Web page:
The rest of the evening was more of the same.  When we showed up at Free’s place (yes, his name is Free), we Matrixed up to the front door and put on a show for him to let him know what he was in for.  We jumped around the living room and demonstrated how we could cut up the broccoli for dinner by throwing it in the air and chopping with many knives all at once.

Then we watched the movie, which wasn’t nearly as exciting as all the playing we were doing.  It was cheesy and violent and a too much of an extrapolation on the original concept of the first movie.  And still, we had a great time — lots of strong female characters, lots of non-white leading roles, and lots of wild body gymnastics.  And when the movie was over, we jumped and danced around some more to the music that played during the credits.

And then our ride came to pick us up, and we all drove back home (Valerie and I agreed that neither of us should drive, though, because of all the things we might attempt to do with the car).  We showed off our costumes to some people who were up late in the courtyard (who didn’t really get it), and then said goodnight.  I’m getting ready to head to bed, and I wanted to document my excitement before it diffused into the dreamworld.

All through the night, I felt a kind of freedom in the silliness of our costumes and antics.  Before we started the movie, we took Free’s car to the nearby grocery store to buy ice cream and popcorn.  I felt a relaxed excitement about going out in public in costume, and I loved that feeling of  “I’m living my life, having fun, being silly” without the fear or worry of other people thinking I’m weird.  That fear has played fairly big for me at other times in my life, and I think it’s really been my time at Twin Oaks that’s helped me to relax out of it.   I guess that by choosing to live on the commune, I have the experience of doing something that I really believe in despite the judgement of other people, and I’ve discovered that that’s okay.  I can handle that judgement; I can handle being thought of as weird.  So, I can give myself even more flexibility in that and dress up in costume and go to the grocery store and delight in dancing in the parking lot.  Another piece of it, I think, is that on the commune I have the experience of being honored as a whole, complex person.  When people know so much of Who I Am, doing “weird” things doesn’t automatically give me a “weird” label or devalue who I am; it just adds to the complexity that people already know.  And as a person  who has throughout my life highly valued what other people think of me (too much, oftentimes), I find abundant freedom in feeling known for more than just labels attributed in fleeting interactions.  I stop worrying constantly about what people think of me because of the look I just gave them or what I’m wearing, and I begin to focus more on the larger question of Who I Am, who I want to be, and how I want to engage with other people.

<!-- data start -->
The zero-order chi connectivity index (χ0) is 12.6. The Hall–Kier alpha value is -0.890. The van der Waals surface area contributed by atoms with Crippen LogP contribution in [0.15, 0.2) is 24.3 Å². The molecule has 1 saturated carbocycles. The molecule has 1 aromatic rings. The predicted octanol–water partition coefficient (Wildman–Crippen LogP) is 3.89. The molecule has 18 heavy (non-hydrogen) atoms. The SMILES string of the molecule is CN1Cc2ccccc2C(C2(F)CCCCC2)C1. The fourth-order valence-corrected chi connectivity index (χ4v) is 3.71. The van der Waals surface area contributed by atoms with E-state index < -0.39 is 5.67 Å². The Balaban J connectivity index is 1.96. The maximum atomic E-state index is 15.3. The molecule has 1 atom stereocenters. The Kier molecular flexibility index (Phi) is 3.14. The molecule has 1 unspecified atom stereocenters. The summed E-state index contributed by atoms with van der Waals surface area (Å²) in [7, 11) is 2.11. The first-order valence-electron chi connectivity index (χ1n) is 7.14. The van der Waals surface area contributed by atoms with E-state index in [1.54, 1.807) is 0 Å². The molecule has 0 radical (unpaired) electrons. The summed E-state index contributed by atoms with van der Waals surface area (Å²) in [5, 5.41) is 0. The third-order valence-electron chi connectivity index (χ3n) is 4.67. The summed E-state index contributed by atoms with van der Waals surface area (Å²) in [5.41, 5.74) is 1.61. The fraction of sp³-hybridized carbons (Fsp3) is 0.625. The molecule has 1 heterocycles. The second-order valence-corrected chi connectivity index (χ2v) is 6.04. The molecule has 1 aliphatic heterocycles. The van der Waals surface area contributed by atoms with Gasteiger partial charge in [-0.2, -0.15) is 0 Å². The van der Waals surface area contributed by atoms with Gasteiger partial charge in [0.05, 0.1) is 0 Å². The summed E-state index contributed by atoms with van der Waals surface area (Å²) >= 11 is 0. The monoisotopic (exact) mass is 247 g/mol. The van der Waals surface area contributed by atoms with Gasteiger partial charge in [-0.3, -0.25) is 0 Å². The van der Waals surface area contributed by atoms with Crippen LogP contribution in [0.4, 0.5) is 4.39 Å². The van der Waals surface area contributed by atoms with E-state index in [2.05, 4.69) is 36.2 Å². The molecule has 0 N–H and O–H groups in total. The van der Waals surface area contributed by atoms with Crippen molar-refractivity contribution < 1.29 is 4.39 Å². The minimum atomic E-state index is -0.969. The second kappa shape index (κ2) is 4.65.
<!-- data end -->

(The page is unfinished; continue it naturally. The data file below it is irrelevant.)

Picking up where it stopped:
I know it’s been awhile since I’ve posted, and I’m hoping to get back into more regular posts.  It’s a bit difficult to find time to sit in front of a computer for very long lately, and I’m not complaining about that.  I have a whole queue of topics I want to write about… perhaps tomorrow (which is already today)….